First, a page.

‘And I had but one penny in the world. Thou should’st have it to buy gingerbread.’
William Shakespeare, Love’s Labours Lost
Today’s image: gingerbread
In centuries gone by, Advent was a time for fasting. This continues to be practised by some, including in the Orthodox Church. Today, for most of us with a Christian heritage, though, there are few denying the fat, eggs, sugar, and the like. The 1st December flicks a sort of switch, that it’s time to treat ourselves, and the rest is an indulgent build up towards the 24th. We seem, as many have observed, to have lost the art of delayed gratification.
Gingerbread has been a sweet treat for so long that is represents the season. In her book Making Gingerbread Houses, Rhonda Massingham Hart mentions that the earliest known recipe for gingerbread came from Greece in 2400 BC.
There is a somewhat old-fashioned saying in English: ‘taking the gilt off the gingerbread’, i.e. making something meant to be a sweet treat less appealing, due to removal of its most attractive element, spoiling the fun. It comes from Medieval times, when gingerbread cakes, at least in wealthy homes, would be decorated with a thin layer of gold leaf, and were more humble without this glittering decoration.
And gingerbread men? A slightly later development. Shakespeare’s contemporary Queen Elizabeth I was the first known person to hand out these gingerbread figures, offering them to visiting diplomats, as a sign of England’s wealth and power. For ginger was an expensive commodity – with half a kilogram costing around the same as one sheep.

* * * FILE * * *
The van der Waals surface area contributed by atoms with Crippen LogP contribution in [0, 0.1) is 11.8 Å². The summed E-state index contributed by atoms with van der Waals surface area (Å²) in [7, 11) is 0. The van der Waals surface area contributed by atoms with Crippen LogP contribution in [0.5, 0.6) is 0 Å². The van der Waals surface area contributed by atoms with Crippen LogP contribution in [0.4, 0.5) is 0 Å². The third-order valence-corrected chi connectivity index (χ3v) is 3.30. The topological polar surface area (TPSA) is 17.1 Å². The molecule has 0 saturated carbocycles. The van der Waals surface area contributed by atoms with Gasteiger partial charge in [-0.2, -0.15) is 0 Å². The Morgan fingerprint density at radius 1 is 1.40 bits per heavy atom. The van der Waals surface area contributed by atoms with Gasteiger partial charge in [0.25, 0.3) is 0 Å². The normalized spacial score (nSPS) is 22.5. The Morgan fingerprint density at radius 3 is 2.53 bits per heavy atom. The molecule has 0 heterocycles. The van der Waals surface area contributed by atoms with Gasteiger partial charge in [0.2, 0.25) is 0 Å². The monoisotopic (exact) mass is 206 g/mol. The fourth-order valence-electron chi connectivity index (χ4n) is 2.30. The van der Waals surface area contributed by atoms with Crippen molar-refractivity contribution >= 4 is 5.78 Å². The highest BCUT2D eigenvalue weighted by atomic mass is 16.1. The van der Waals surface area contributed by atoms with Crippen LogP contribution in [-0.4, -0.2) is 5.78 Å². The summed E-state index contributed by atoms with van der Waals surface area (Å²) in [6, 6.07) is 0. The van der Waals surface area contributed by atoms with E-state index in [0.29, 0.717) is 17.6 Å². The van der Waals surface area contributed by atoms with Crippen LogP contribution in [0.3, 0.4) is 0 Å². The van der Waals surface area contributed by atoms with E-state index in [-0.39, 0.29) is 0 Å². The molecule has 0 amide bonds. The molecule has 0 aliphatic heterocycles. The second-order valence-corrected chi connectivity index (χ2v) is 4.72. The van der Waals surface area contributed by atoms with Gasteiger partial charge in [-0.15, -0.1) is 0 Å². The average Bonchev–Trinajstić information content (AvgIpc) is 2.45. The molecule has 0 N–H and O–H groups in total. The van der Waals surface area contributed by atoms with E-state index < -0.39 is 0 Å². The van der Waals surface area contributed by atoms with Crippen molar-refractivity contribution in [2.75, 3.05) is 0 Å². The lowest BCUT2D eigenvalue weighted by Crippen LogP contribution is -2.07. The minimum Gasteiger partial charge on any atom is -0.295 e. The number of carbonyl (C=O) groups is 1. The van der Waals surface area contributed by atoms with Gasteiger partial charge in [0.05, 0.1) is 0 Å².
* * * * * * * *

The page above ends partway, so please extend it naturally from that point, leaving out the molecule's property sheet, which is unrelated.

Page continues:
The 15th-century recipe below comes from a wonderful collection at Gode Cookery (linked). The website author notes that it would have produced something more like a candy or confection than a cake or doughy biscuit:
“Gyngerbrede.–Take a quart of hony, & sethe it, & skeme it clene; take Safroun, pouder Pepir, & throw ther-on; take grayted Bred, & make it so chargeaunt that it wol be y-lechyd; then take pouder Canelle, & straw ther-on y-now; then make yt square, lyke as thou wolt leche yt; take when thou lechyst hyt, an caste Box leves a-bouyn, y-stykyd ther-on, on clowys. And if thou wolt haue it Red, coloure it with Saunderys y-now.”
Roughly translated, I think that’s something like: Gingerbread – take a quart of honey, heat then skim it; add saffron and ground pepper; stir in breadcrumbs to thicken it enough to be sliced [not sure about that bit!]. Scatter over powdered cinnamon then shape it into a ‘sliceable’ square. Scatter bay leaves on top and stick in some cloves. If you want it red, use sandalwood to colour it at this point. I assume it’s then baked; early recipes were not very imprecise. As with ginger, spices such as pepper, cinnamon, and cloves were expensive imports, enjoyed only by the rich. I imagine the poor got little chance to develop a sweet tooth.
I am not, personally, a big fan of gingerbread, or sweet things in general, but the smell of these spices is like Christmas itself. Just that I would prefer mine in a mulled wine.
So many of us have looked forward to this winter’s celebrations in particular; it’s something we need right now – to add the hot flame of spice and light into the uncertainty and monotony of lockdown.
References and sources
Tori Avey, ‘The History of Gingerbread’ on The History Kitchen.
The Museum of London: ‘Yule Dolls and Fiery Biscuits: Medieval festive sweets’.
Vegetable Facts: ‘Ginger History: origins and original uses of ginger’.
Gode Cookery http://www.godecookery.com/.
Main image Mark Mühlberger on Unsplash
Smaller image Marta Branco from Pexels